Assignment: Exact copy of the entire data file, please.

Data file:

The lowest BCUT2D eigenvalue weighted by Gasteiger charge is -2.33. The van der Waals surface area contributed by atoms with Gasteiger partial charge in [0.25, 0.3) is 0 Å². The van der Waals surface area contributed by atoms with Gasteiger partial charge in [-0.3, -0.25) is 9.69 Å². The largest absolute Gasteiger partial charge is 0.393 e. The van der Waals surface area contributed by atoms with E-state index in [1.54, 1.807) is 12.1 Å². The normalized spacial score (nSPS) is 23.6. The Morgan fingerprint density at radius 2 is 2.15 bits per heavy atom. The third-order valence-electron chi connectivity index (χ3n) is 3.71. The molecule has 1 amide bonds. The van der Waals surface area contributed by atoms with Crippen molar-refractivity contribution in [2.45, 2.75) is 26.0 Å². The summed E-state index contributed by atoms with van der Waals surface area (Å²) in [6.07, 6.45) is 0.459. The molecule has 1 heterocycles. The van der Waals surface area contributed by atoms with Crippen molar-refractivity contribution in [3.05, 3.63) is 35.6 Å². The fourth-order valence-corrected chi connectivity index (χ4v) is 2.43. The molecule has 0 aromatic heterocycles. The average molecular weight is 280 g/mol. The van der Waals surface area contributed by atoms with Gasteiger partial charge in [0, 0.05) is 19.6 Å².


The lowest BCUT2D eigenvalue weighted by Gasteiger charge is -2.33. The van der Waals surface area contributed by atoms with Gasteiger partial charge in [0.25, 0.3) is 0 Å². The van der Waals surface area contributed by atoms with Gasteiger partial charge in [-0.3, -0.25) is 9.69 Å². The largest absolute Gasteiger partial charge is 0.393 e. The van der Waals surface area contributed by atoms with E-state index in [1.54, 1.807) is 12.1 Å². The normalized spacial score (nSPS) is 23.6. The Morgan fingerprint density at radius 2 is 2.15 bits per heavy atom. The third-order valence-electron chi connectivity index (χ3n) is 3.71. The molecule has 1 amide bonds. The van der Waals surface area contributed by atoms with Crippen molar-refractivity contribution in [2.45, 2.75) is 26.0 Å². The summed E-state index contributed by atoms with van der Waals surface area (Å²) in [6.07, 6.45) is 0.459. The molecule has 1 heterocycles. The van der Waals surface area contributed by atoms with Crippen molar-refractivity contribution in [3.05, 3.63) is 35.6 Å². The fourth-order valence-corrected chi connectivity index (χ4v) is 2.43. The molecule has 0 aromatic heterocycles. The average molecular weight is 280 g/mol. The van der Waals surface area contributed by atoms with Gasteiger partial charge in [0, 0.05) is 19.6 Å².